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International Customs co-operation vital: Prosser

CO-OPERATION between Customs services worldwide was vital to stem the flow of illegal cross-border transactions, the Minister responsible for Customs, Geoff Prosser, said today (WED).

Speaking to the ninth meeting of the Customs International Executive Management Program (CIEMP), Mr Prosser said the 15 CIEMP participants from overseas should put a premium on forging links with other countries.

"Smuggling does not respect borders - the illegal trade in drugs, wildlife and other lucrative commodities has tentacles spread across the world," he said.

"The stronger the links between Customs Services, the more effective we can be in stopping criminals before their activities can harm the community."

The month-long CIEMP course this year includes senior Customs officers from China, Fiji, Hong Kong, Indonesia, Iran, Korea, Malaysia, Mongolia, New Zealand, Norfolk Island, Pakistan, Papua New Guinea, Thailand, Vietnam and Western Samoa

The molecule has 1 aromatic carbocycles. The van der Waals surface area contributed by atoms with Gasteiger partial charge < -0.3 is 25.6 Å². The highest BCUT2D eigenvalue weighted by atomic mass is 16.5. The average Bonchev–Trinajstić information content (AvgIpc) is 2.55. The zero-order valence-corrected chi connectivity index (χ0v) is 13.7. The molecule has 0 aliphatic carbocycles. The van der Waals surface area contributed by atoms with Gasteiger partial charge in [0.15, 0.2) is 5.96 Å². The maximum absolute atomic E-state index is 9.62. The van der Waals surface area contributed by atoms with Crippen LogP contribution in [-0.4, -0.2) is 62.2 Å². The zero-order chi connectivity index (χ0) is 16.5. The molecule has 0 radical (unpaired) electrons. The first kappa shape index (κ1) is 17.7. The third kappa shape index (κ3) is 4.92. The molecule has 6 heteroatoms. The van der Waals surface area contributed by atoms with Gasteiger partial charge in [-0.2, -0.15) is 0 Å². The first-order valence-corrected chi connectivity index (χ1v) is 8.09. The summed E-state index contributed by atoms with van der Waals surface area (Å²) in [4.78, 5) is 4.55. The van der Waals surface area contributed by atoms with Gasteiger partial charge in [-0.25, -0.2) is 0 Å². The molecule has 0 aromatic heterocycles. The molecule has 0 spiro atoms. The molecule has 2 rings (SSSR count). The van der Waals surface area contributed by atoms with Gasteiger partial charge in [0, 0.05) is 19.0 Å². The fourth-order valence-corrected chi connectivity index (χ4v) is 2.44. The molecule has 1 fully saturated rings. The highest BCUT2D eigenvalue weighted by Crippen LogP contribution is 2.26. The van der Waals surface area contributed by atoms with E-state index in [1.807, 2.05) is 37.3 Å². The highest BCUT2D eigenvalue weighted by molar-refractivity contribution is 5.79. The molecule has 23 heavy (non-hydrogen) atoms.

"The Australian Customs Service considers the CIEMP course very important in promoting cooperation within the region, as it identifies common management concerns within regional Customs administrations and develops and increases co-operation between administrations," Mr Prosser said.

This year's CIEMP course includes sessions on personnel and financial management, leadership, change management, developing staff to tackle future challenges, managing high performance teams and presentation skills.

Further information:

Simon Troeth, Minister's Office, 06 277 7790 or 0419 412 715

Mark Harrison, National Manager, Executive Support, Australian Customs Service,

06 275 6078